The Trans-Siberian Railway (TSR) is a network of railways connecting Moscow with the Russian Far East and China.
The TSR presents three lines: the Trans-Siberian Line that goes from Moscow to Vladivostok; The Trans-Mongolian from Moscow to Beijing, via Ulaanbaatar, Mongolia; and last, but not least, the Trans-Manchurian, which travels through Siberia and Chinese Manchuria to Beijing.
The total length of the Trans-Siberian railway is 9,289 km. It is considered the longest railway line in the world. Indeed, as it was mentioned above, the TSR has connecting branch lines that reach Mongolia and China.
A BIT OF HISTORY
The Trans-Siberian Railway was first built in the late 19th century/beginning of the 20th century—more precisely from 1891 until 1916.
The project was under the supervision of Russian government ministers, who were personally selected by Tsar Alexander III to take care of the railway.
The reason why the Russians decided to build such a long railway line is related to the fact that in the late 19th century, the development of Siberia was hampered by poor transport links within the region, as well as with the rest of the country.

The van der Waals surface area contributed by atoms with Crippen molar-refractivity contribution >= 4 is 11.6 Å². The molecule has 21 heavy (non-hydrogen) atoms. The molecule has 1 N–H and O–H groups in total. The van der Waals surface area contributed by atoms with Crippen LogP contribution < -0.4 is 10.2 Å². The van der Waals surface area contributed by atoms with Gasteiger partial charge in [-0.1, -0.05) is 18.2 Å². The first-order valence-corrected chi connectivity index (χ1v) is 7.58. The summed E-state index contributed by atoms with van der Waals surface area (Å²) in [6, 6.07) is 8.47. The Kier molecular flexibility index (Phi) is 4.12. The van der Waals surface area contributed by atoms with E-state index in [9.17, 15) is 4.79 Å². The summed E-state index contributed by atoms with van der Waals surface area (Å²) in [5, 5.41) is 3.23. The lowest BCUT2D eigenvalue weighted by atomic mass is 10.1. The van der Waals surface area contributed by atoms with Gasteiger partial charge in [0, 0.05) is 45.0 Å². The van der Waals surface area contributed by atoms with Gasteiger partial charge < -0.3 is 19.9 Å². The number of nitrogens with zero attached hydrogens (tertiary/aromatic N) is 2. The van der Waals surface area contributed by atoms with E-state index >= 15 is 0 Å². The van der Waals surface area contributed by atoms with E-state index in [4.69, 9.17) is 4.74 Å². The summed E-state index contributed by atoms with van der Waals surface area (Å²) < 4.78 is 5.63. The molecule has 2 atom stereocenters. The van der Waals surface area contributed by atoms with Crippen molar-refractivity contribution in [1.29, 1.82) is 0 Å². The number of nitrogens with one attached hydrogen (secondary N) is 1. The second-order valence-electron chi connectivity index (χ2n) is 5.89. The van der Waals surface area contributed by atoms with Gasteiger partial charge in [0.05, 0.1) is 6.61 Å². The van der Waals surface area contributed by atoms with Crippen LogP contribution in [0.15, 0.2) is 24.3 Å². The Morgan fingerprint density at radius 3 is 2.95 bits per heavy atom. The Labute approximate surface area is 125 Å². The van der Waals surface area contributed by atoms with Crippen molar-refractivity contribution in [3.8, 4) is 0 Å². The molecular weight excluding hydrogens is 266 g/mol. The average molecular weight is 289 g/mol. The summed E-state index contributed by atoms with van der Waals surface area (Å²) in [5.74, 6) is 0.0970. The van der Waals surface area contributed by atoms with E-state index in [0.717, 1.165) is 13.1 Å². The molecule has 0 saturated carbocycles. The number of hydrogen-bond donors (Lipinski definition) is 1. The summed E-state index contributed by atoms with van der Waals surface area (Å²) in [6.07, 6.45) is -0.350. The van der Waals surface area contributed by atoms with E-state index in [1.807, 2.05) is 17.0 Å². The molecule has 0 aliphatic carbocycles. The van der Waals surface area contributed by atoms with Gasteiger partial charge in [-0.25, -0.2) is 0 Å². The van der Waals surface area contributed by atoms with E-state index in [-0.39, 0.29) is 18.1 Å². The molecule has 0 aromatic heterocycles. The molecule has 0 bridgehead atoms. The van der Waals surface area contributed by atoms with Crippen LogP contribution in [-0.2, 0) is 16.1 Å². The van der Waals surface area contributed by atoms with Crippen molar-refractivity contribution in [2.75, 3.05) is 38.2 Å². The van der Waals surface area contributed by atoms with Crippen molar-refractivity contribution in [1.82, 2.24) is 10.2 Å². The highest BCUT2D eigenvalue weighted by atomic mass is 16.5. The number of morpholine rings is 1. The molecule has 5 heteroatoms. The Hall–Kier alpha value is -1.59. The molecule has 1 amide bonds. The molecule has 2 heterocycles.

Back then, reaching Siberia was basically impossible especially during the winter season. Roads were covered in ice and snow and they were not suitable for wheeled transport.
Finally, in 1880 the Russian government decided to start building a railway that would connect Russia with Siberia and China. The design process lasted 10 years; this is why they only started building in 1891.
Today the Trans-Siberian Railway Line features some of the world’s most luxurious trains, and it is among the most wanted/travelled railway routes on the planet.
This is mainly due to the beautiful natural panoramas and unique landscape changing that can be viewed from the trains.
Jumping on a train that travels through the Trans-Siberian Railway lines is like jumping into an epic journey that crosses one-third of the world, from imperial Beijing to the heart of Moscow!
(All the photos are taken from Google.com, all the videos are taken from YouTube.com, and all belong to their original owners)